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AICPA to IRS: we need guidance on virtual currencies

GettyImages-678790644More and more people are investing in virtual currencies (also known as “cryptocurrencies”), such as Bitcoin. A recent study says that one in ten Americans owns some kind of virtual currency. Given this rise in popularity, tax preparers need to ask their clients whether they own or trade any virtual currency.

The first thing tax preparers wants to know is, “what is virtual currency and how is it taxed?”  Most people do not know the answer to this question, and they’re not alone. The AICPA has developed multiple comment letters on this issue because we hear from our members across the country that virtual currency is an emerging area they want to understand and learn more about. 

Virtual currency is like a traditional currency because it can be used for buying and selling and as a store of value.  But, unlike traditional currencies, it is not backed by any sovereign government.  There are over 1,600 virtual currencies today, including well-known ones such as Bitcoin, Litecoin, Ethereum and Ripple. 

IRS Notice 2014-21 tells us that virtual currency that is convertible into cash is treated for tax purposes as property, rather than as a foreign currency. Thus, if you acquire virtual currency X for $10 and use it 15 months later to buy $50 of clothes, you have a bartering transaction.  You report the $40 gain on your virtual currency as long-term capital gain. If your employer pays you in bitcoin, it’s taxable just as if it were cash or other property.

The tax treatment can change based on how the virtual currency is acquired. For example, Bitcoin can be mined, which means having powerful computers solve equations with the reward of unlocking some Bitcoin. Virtual currency obtained by mining is taxed as ordinary income. If mining is someone’s business, self-employment taxes are owed. You can also use a money exchanger to provide the Bitcoin in exchange for your cash or perhaps a different virtual currency.  You might hold that Bitcoin in a wallet which helps you track, use and secure your virtual currency.  Other acquisition techniques also exist.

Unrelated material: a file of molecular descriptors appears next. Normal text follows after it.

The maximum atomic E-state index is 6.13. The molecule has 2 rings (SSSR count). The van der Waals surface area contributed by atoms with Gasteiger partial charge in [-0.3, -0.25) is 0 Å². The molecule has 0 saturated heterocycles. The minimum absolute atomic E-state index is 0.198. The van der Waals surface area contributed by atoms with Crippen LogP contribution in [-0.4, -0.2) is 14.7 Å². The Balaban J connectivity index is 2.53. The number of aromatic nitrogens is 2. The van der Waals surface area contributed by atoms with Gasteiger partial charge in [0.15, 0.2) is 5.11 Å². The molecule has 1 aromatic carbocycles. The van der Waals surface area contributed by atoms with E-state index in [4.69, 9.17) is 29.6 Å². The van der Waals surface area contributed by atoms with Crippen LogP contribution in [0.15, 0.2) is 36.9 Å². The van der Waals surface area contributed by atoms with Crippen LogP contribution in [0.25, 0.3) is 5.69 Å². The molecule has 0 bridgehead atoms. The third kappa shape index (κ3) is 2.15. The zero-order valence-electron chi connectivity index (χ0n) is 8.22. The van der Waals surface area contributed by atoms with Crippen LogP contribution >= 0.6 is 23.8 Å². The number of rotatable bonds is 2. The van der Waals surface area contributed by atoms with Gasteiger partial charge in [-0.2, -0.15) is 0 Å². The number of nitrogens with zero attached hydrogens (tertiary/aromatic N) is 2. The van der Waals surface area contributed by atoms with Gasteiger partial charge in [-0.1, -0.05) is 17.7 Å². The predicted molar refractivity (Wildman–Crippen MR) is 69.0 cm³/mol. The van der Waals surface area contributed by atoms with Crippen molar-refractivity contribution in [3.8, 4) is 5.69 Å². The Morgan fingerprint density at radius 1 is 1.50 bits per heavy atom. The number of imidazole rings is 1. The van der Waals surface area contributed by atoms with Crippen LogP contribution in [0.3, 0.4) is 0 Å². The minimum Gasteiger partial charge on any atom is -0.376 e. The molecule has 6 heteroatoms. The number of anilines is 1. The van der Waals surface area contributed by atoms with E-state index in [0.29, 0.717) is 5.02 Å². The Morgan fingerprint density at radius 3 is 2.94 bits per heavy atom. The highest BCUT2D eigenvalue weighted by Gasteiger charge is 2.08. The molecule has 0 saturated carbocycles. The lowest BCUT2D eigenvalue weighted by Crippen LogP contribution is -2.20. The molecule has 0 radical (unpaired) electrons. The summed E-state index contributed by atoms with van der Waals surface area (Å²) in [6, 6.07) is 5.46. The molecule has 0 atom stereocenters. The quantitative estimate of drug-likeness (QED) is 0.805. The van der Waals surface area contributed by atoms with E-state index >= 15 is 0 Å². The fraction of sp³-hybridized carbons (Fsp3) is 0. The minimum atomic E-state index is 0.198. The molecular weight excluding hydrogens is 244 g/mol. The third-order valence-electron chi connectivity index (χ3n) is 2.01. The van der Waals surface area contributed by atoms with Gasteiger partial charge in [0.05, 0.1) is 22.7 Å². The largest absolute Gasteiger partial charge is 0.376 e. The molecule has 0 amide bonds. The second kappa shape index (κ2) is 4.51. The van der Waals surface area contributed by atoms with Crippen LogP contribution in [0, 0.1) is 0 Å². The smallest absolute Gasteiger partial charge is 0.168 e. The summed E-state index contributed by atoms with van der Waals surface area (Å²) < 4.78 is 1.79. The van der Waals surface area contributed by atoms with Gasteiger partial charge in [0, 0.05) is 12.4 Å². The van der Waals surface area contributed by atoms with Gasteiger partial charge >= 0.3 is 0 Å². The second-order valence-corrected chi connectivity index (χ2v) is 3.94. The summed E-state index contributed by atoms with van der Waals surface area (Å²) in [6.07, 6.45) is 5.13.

Since the release of the IRS Notice 2014-21 in 2014, the rapid emergence of virtual currency has generated several new questions on how the tax rules apply to various transactions involving virtual currency and activities and assets related to it.  The increase in the number of types of virtual currencies and the value of these currencies make these new questions both timely and relevant to a growing number of taxpayers and tax practitioners.

While the IRS has asked practitioners where additional guidance is needed in this area, it hasn’t issued any more rules. In March 2018, the IRS issued news release 2018-71 reminding taxpayers to report virtual currency transactions.  It included some dire warnings, but none of the additional guidance that tax preparers and taxpayers anxiously seek.

In response, the AICPA Virtual Currency Task Force developed 27 FAQs to provide our updated recommendations on virtual currency guidance for practitioners.  Our FAQs include both the questions and our suggested answers to those questions.  We asked that the IRS release immediate guidance regarding the tax treatment of virtual currency transactions.  Specifically, we requested additional guidance that will address new issues that are relevant to the 2017 tax year, such as chain splits, that arose after the release of the original IRS notice.

Our suggested FAQs address the following areas:

  1. Expenses of Obtaining Virtual Currency
  2. Acceptable Valuation and Documentation
  3. Computation of Gains and Losses
  4. Need for a De Minimis Election
  5. Valuation for Charitable Contribution Purposes
  6. Virtual Currency Events
  7. Virtual Currency Held and Used by a Dealer
  8. Traders and Dealers of Virtual Currency
  9. Treatment under Section 1031
  10. Treatment under Section 453
  11. Holding Virtual Currency in a Retirement Account
  12. Foreign Reporting Requirements for Virtual Currency

Included in our FAQs is a request for the IRS to provide guidance on what special documentation rules or requirements apply given the decentralized nature of virtual currencies and the various ways these currencies are held and transferred.

Taxpayers are increasingly engaging in virtual currency transactions, which, add a new layer of complexity to the analysis of a client’s reporting requirements.  Clear guidance in this area is needed to provide confidence and clarity to preparers and taxpayers on application of the tax law to virtual currency transactions.

The AICPA continues to talk with officials at the Department of Treasury and IRS, providing input on the questions our members have and suggesting areas that Treasury and IRS should address.  And our committees, panels and task forces will remain extensively engaged in the regulatory process.  For more information, you can watch our video on this topic and be sure to check our AICPA Tax Policy & Advocacy webpage for more updates.

Amy Wang, Senior Manager, Tax Advocacy, Association of International Certified Professional Accountants

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